Quick hits from Lane Kiffin’s conference call press briefing Sunday night:
— Kiffin is expecting the Raiders to be on the lookout for potential replacements for fullback Oren O’Neal and wide receiver Drew Carter, both lost for the season with left knee injuries.
At fullback, Marcel Reece, although an intriguing talent who could have a place on the practice squad, is not ready for prime time on Sept. 8 in the backfield.
“We really only have one with Justin (Griffith),” Kiffin said. “The other guy is a project, he was a receiver a month ago.”
Aside from starting split end Javon Walker and wide receiver Ronald Curry, the seven receivers currently on the Raiders roster have combined for seven receptions for 66 yards. Six of those for 49 yards come from Johnnie Lee Higgins, while Chris McFoy had one catch for 19 yards after being promoted from the practice squad last year.
Jonathan Holland, Drisan James, Todd Watkins and of course rookie draft picks Arman Shields and Chaz Schilens have not caught a pass in the NFL.
“There’s not a lot of history there as far as guys playing in the league besides Javon and Ronald,” Kiffin said. “Really, none of those guys have really played before. Johnnie played a few, I think he had two or three catches last year so it would be tough to only go with two guys who have played before.”
— Veterans available include the perennially troubled but talented Koren Robinson _ whose best success has been on kickoff returns _ and veteran Joe Horn, who has talked his way out of his last two places of employment. Horn’s agent told ESPN.com’s Bill Williamson he expected to talk to the Raiders, but it’s not as if agents ever say, “It’s the darndest thing. No one is interested in my client.”
When it comes to players who aren’t currently employed, there is usually a reason why they’re not employed.
Not that the Raiders won’t be interested.
“There are always a few guys who have been veterans at every position that wait for things to happen like this, for teams to get injuries,” Kiffin said. “They stay in shape and they know their bodies so they know they can still come in late in camp and still contribute.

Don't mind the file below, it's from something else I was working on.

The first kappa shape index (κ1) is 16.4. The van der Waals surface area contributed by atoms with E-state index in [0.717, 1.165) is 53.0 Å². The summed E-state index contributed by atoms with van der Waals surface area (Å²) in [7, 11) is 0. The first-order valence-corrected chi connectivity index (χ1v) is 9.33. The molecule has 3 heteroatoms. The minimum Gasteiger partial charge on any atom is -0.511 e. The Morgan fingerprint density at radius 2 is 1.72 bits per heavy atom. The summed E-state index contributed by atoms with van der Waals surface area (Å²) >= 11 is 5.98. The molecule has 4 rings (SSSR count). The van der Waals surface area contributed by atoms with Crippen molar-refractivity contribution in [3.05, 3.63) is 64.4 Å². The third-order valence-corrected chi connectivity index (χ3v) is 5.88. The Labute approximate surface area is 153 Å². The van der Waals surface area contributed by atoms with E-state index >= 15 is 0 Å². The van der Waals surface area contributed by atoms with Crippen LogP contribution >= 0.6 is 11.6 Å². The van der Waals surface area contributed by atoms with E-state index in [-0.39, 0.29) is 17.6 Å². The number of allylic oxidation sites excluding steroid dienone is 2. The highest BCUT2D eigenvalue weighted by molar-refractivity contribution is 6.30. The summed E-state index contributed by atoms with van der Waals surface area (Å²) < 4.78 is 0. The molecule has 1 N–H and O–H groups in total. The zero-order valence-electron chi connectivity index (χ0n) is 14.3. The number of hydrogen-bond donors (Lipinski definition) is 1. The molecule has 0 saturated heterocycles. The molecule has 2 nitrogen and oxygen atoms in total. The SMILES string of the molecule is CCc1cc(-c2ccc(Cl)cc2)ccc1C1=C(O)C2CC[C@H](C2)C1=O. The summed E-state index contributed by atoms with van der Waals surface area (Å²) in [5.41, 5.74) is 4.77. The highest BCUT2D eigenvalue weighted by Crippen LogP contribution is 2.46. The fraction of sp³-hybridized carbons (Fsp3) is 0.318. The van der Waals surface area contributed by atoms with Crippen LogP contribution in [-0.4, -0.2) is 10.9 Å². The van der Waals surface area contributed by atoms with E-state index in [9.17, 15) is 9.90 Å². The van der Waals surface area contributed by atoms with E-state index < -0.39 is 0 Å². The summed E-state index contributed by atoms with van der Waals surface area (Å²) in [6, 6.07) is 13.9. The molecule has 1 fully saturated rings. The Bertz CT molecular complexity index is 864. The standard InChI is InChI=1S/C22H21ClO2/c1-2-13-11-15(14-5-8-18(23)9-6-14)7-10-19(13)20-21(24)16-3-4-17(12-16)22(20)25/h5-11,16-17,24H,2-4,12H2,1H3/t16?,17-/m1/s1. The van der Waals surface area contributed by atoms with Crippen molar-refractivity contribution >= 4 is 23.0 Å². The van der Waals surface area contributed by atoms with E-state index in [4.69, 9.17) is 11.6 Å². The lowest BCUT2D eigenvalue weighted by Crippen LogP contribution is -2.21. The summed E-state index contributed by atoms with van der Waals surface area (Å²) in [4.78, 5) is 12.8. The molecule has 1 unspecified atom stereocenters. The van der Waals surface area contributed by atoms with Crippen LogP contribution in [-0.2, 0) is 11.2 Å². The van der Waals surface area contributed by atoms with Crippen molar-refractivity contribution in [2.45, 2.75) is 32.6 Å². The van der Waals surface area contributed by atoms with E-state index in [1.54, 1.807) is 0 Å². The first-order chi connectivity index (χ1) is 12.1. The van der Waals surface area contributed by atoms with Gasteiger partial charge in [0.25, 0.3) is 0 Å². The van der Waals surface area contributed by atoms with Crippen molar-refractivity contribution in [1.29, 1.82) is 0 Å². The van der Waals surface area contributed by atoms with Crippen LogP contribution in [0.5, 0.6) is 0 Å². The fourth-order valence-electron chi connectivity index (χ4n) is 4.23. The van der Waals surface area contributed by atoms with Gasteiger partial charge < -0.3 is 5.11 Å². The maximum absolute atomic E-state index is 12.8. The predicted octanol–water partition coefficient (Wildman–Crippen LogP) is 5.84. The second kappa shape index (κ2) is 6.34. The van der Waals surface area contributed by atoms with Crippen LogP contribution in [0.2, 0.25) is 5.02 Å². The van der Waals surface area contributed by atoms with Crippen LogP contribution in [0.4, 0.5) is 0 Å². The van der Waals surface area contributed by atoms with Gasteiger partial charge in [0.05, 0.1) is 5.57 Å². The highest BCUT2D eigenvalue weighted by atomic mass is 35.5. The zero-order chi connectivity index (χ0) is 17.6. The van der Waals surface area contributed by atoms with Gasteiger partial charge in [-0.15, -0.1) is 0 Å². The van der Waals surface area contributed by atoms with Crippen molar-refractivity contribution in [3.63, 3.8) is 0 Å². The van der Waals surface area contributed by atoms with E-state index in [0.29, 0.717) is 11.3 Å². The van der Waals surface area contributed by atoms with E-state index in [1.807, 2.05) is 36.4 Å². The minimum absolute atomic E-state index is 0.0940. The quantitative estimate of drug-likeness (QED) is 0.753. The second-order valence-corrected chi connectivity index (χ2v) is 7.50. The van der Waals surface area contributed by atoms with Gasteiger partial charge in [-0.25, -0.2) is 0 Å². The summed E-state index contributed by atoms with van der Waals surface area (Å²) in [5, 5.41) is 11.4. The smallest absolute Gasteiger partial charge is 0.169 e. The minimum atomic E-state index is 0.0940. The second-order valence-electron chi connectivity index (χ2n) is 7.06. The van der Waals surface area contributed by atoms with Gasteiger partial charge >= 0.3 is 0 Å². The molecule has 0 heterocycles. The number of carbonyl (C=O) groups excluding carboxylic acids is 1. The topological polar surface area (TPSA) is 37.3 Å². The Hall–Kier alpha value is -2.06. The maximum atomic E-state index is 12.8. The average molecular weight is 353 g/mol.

“That’s one option. There are a number of guys out there. Another option is to wait either until a couple of days for these first cuts or even more for the last cuts. The last cuts, some good people are getting let go on some of the good teams.”
— For the record, Mike Williams is available. So are Johnnie Morant, Doug Gabriel and Carlos Francis.
— As much as the Raiders like Shields’ skill set, his odds of making the 53-man roster appear slim.
“I wouldn’t want to put a ceiling on it but it would be pretty tough,” Kiffin said. “These guys have had so many reps of running our offense, he’s missed so much time. It would be difficult but you never want to count him out.”
Kiffin hopes Shields will be available to practice, although that has been a common theme throughout camp.
— When asked about players possibly in for tryouts, Kiffin could have said, “We’ve got some things going, but I’m not at liberty to say,” or something along those lines, because teams don’t often confirm tryouts.
Instead, (editorial comment to follow) Kiffin lent even more clarity to his current authority with regard to personnel when he said, “I have no idea.”
— OK, enough with the Darren McFadden as Jerome Bettis act. The end is apparently near, with the Denver Broncos on the horizon Sept. 8.